WWDC pre-game show for publishers
It is sometimes hard to keep track of all the Apple special events, so I thought it might be worth giving TNM readers a bit of a preview of what to expect, and what to pay attention to, in all the WWDC hoopla.
First, it is important to remember that Apple’s Worldwide Developers Conference (WWDC) is not a new event, it’s been around for years. The purpose of the event is to present to developers new software, training, updates. Before the introduction of the iPhone, the WWDC was exclusively a Mac event. But since 2008, at least, the event has been targeted more and more to iOS, and consequently the event has been an instant sell out.
Apple has, though, used the WWDC keynote as an opportunity to introduce hardware. This year may be no exception as rumors are rife that Apple will update much, if not all, of its Mac hardware. But the iPhone now has its own launch event (in the fall) and the iPad event is earlier in the year.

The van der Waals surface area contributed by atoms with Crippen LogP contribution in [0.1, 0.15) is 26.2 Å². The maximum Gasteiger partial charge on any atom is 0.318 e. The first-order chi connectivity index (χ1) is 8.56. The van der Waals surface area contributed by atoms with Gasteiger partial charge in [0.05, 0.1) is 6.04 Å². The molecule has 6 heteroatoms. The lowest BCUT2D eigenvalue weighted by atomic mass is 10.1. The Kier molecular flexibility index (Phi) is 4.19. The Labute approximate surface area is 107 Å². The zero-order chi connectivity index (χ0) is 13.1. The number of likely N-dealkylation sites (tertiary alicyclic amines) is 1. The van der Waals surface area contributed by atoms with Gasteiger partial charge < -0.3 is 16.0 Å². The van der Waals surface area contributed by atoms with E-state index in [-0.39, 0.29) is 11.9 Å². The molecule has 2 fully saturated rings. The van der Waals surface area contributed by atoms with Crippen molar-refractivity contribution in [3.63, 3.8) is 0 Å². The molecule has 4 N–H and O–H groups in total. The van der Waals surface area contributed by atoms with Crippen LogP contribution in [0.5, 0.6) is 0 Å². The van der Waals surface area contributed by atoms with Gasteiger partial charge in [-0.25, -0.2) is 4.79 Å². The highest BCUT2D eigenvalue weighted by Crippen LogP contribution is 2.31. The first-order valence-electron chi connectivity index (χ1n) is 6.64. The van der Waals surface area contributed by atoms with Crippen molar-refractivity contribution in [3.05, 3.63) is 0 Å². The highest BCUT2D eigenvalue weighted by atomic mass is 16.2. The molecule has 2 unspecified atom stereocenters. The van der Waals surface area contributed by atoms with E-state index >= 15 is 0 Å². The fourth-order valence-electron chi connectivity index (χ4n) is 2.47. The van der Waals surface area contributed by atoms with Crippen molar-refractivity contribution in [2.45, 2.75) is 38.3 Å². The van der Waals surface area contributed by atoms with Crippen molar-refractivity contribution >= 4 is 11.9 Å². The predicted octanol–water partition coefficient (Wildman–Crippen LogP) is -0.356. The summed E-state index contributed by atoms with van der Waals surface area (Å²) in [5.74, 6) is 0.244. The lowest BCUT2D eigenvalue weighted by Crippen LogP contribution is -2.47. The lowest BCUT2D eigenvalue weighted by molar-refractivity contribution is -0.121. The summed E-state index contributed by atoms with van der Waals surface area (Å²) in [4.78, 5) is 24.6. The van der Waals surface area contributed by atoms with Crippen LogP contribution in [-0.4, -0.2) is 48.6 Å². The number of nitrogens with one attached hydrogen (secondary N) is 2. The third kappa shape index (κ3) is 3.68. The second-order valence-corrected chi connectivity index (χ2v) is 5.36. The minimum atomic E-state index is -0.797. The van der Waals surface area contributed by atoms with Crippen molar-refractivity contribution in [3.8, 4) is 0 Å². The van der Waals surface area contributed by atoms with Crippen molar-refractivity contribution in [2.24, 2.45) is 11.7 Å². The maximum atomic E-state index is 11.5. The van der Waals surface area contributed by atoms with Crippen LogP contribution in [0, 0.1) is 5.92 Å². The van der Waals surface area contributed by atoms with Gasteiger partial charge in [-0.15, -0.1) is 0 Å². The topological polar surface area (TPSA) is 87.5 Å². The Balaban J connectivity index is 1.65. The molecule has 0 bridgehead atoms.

So while much of the tech world will be talking about new hardware like updated Mac Pros (long over due), it is the software updates that should grab the attention of publishers.
Most rumor sites agree that the new version of Apple’s mobile operating system, iOS 6, will appear in beta. If history is any guide, it should be available to download shortly after the WWDC keynote today (you have to have a developer license, of course). A new version of Safari, and the first appearance in public of Mountain Lion, Apple’s new Mac OS, can be expected, as well.
As I wrote on Friday, the Apple TV would be my headline grabber. The Apple TV runs iOS, but unlike other iOS devices, the Apple TV is currently not open to third party developers. An open Apple TV would instantly transform the device from a streaming tool to a major gaming platform.
For publishers, an open Apple TV would also mean that the television is now open to new forms of publishing products. If digital replica editions of print magazines are the rage on the iPad, I suppose we can expect similarly unimaginative products for the Apple TV. But creative publishers would certainly think of better and more appropriate ways to “publisher” to the HDTV (or at least I hope so).
My one and only prediction for today’s big WWDC event is this: we won’t see Jony Ive, Apple’s British design guru (and now “Sir” Jony Ive) until late in the event. After all, the England-France Euro 2012 match won’t be completed until late in the presentation.